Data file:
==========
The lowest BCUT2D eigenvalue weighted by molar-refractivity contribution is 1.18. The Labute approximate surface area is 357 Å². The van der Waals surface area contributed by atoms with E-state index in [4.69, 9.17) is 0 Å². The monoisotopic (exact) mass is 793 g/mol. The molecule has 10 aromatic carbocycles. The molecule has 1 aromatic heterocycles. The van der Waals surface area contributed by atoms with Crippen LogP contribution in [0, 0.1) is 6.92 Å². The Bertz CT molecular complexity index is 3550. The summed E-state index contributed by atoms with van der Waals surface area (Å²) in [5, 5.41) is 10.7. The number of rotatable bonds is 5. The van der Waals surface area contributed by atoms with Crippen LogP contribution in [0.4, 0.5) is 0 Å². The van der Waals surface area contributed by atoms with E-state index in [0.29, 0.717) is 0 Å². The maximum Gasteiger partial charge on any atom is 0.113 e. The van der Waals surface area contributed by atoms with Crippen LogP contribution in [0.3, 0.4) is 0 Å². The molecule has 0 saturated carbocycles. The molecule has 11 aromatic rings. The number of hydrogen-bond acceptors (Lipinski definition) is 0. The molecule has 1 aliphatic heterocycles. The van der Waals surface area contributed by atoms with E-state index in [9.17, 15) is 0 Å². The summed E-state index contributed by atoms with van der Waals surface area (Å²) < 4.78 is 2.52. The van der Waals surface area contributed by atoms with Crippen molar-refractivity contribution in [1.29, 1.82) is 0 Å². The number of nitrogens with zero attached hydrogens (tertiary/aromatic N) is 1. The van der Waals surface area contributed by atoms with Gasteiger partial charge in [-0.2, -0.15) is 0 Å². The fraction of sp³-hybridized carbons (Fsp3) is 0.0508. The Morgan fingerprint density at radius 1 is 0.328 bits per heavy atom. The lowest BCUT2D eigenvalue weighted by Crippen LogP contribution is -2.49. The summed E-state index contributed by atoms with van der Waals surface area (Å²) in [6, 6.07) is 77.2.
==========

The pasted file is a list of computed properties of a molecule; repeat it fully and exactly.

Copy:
The lowest BCUT2D eigenvalue weighted by molar-refractivity contribution is 1.18. The Labute approximate surface area is 357 Å². The van der Waals surface area contributed by atoms with E-state index in [4.69, 9.17) is 0 Å². The monoisotopic (exact) mass is 793 g/mol. The molecule has 10 aromatic carbocycles. The molecule has 1 aromatic heterocycles. The van der Waals surface area contributed by atoms with Crippen LogP contribution in [0, 0.1) is 6.92 Å². The Bertz CT molecular complexity index is 3550. The summed E-state index contributed by atoms with van der Waals surface area (Å²) in [5, 5.41) is 10.7. The number of rotatable bonds is 5. The van der Waals surface area contributed by atoms with Crippen LogP contribution in [0.4, 0.5) is 0 Å². The van der Waals surface area contributed by atoms with E-state index in [0.29, 0.717) is 0 Å². The maximum Gasteiger partial charge on any atom is 0.113 e. The van der Waals surface area contributed by atoms with Crippen LogP contribution in [0.3, 0.4) is 0 Å². The molecule has 0 saturated carbocycles. The molecule has 11 aromatic rings. The number of hydrogen-bond acceptors (Lipinski definition) is 0. The molecule has 1 aliphatic heterocycles. The van der Waals surface area contributed by atoms with E-state index in [9.17, 15) is 0 Å². The summed E-state index contributed by atoms with van der Waals surface area (Å²) < 4.78 is 2.52. The van der Waals surface area contributed by atoms with Crippen molar-refractivity contribution in [1.29, 1.82) is 0 Å². The number of nitrogens with zero attached hydrogens (tertiary/aromatic N) is 1. The van der Waals surface area contributed by atoms with Gasteiger partial charge in [-0.2, -0.15) is 0 Å². The fraction of sp³-hybridized carbons (Fsp3) is 0.0508. The Morgan fingerprint density at radius 1 is 0.328 bits per heavy atom. The lowest BCUT2D eigenvalue weighted by Crippen LogP contribution is -2.49. The summed E-state index contributed by atoms with van der Waals surface area (Å²) in [6, 6.07) is 77.2.